After months in hiding Billabong has finally poked her nose back into the racing world! The rebuilt motor purrs like a kitten but what that boat really likes to do is sail and sail fast.

Race: Ballard Cup Series II Race 2.
Course in Shilshole: NMBN
Crew: Ben L, Robert K, Keith H
Winds: 0-8 knots (guesstimate) gusty and swirly
Average Speed: 2.7 knots

Robert let me helm the boat which surprised me a bit being as this was our first time out together and he knows I do not have much experience helming a big boat in general, let alone racing it as well. I think I did a decent job. I tended to overcorrect and reacted too quickly but I think that will get better with a couple more times out as I get to feel the boat better.

At the start winds were probably about 5 knots (wind speed indicator is busted, another project 😉 ) with a significant flood coming at us. We knew we wanted to head in to the beach and I mistakenly picked our start about 2/3 up the line away from the beach thinking of a port tack start. Most of the class started next to the committee boat which put them closer to shore and more out of the current. It also meant that when the wind completely died right after the gun went off further out they were able to eke their way up to the beach and tack back out to the M mark. We had nearly caught our class (On your tail Figaro!), even with the extra 2 tacks, when the wind died on our position. Anarchy, Blue Lullaby, and Figaro all coasted around the mark as we watched the rest of the fleet thunder down on us. It was a float fest for a while as everyone watched a wind line slowly come down on the fleet. We were all bobbing near the pin. Water Street, a Cal 24 which is much lighter than Billabong, took off and we were right behind her! We could hear the crews behind us leap into action and start calling out commands for spinnaker hoists and leeward space as they jostled for mark room.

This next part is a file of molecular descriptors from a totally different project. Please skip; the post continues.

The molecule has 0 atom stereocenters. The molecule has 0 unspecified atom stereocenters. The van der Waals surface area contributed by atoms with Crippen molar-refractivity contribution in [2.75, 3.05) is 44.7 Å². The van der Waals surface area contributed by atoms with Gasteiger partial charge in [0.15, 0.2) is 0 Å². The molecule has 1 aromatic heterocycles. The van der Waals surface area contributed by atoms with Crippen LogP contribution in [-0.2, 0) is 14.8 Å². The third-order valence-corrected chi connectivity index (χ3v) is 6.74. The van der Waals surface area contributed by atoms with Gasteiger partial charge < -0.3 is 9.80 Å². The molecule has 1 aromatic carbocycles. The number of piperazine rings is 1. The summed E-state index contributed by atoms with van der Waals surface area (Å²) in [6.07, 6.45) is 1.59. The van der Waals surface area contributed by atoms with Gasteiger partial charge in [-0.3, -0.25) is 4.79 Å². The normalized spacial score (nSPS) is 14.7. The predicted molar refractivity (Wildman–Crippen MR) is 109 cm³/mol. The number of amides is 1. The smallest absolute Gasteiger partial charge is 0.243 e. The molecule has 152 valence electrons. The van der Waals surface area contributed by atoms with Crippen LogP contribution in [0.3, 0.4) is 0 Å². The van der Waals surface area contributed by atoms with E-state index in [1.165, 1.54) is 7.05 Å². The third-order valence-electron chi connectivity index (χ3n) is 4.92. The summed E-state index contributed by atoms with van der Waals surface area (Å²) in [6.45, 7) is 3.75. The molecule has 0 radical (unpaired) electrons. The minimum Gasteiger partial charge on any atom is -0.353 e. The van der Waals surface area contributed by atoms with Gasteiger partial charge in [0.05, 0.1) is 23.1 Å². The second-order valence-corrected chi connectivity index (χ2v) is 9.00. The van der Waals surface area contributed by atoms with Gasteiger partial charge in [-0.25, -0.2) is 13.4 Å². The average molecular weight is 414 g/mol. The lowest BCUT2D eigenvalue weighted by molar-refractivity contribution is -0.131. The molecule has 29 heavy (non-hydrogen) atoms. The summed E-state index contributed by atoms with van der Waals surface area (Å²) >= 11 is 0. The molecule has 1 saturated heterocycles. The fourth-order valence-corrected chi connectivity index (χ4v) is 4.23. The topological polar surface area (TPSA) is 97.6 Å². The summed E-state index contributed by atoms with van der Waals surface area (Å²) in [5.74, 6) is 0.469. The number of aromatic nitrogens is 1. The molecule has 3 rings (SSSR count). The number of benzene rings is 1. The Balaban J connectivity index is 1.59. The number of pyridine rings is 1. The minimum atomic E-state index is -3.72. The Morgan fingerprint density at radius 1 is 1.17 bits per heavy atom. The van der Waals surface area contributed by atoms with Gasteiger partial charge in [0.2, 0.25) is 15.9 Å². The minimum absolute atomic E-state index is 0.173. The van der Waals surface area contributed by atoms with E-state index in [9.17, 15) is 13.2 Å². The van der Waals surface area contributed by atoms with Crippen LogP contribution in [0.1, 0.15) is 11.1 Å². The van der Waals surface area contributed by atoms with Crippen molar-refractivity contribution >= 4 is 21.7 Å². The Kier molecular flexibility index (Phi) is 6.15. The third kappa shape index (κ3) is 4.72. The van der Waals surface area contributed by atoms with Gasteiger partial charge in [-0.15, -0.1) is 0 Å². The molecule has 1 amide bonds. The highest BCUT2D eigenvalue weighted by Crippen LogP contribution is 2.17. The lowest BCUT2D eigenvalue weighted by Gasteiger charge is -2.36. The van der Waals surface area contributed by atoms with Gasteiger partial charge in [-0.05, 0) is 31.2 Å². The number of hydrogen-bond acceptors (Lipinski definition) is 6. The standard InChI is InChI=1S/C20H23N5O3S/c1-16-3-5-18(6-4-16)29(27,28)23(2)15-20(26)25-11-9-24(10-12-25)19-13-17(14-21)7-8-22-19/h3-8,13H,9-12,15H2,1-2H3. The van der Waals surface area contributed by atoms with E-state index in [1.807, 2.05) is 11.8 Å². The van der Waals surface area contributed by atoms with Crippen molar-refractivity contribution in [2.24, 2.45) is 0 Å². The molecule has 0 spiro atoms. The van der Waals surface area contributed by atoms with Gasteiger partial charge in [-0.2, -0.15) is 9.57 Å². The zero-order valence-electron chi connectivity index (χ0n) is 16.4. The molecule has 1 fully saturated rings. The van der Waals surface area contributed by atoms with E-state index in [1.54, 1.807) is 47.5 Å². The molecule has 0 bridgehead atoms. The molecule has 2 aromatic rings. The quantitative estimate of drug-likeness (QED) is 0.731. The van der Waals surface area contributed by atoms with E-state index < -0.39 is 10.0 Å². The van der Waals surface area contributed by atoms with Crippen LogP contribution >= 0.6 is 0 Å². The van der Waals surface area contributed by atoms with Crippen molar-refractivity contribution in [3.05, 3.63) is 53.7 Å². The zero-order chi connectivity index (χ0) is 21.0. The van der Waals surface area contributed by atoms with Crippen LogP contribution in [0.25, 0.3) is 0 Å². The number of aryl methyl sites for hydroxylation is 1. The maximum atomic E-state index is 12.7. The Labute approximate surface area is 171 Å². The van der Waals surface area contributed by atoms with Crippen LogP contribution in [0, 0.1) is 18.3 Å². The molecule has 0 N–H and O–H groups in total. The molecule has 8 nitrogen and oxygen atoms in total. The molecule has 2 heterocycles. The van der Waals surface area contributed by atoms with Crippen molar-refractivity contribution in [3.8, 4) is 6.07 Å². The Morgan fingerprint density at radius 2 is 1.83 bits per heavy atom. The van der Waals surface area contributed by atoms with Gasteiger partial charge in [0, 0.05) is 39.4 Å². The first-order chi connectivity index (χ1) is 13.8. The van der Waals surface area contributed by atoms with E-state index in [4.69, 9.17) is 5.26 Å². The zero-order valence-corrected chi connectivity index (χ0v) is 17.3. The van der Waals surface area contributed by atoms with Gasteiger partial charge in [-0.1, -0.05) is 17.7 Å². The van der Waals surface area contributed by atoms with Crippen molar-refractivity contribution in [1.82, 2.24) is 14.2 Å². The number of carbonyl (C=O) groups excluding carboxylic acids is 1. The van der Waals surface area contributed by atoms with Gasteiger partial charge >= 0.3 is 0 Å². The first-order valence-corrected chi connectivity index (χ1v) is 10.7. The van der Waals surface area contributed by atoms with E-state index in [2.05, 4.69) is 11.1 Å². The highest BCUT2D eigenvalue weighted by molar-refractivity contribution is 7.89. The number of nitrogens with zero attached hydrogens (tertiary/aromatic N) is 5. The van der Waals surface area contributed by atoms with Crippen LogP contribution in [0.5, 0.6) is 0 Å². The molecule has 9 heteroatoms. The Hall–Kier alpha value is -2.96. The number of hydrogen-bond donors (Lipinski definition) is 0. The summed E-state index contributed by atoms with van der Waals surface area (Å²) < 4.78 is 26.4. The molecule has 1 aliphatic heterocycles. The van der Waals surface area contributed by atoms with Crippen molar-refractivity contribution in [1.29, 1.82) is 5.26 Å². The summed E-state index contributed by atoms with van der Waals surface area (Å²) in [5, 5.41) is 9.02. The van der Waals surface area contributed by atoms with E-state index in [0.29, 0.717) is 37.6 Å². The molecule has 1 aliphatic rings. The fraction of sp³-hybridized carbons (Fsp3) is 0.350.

We cleared the mark and headed down to the leeward B mark. We were making pretty good time just on the front edge of the wind line on a beam reach. We caught and passed Water Street. They are friends and I may have tossed out a few friendly jabs about their spinnaker handling skills. No offense guys! You did great! Winds were really shifty and we went from pointing at the locks to Bainbridge and back again several times, all without moving the sails an inch. At one point we fell into a hole heading towards Bainbridge and watched all the spinnakers go cruising past only to die a few hundred feet past us. We noticed the wind clock around nearly 180 degrees before they did and took off again.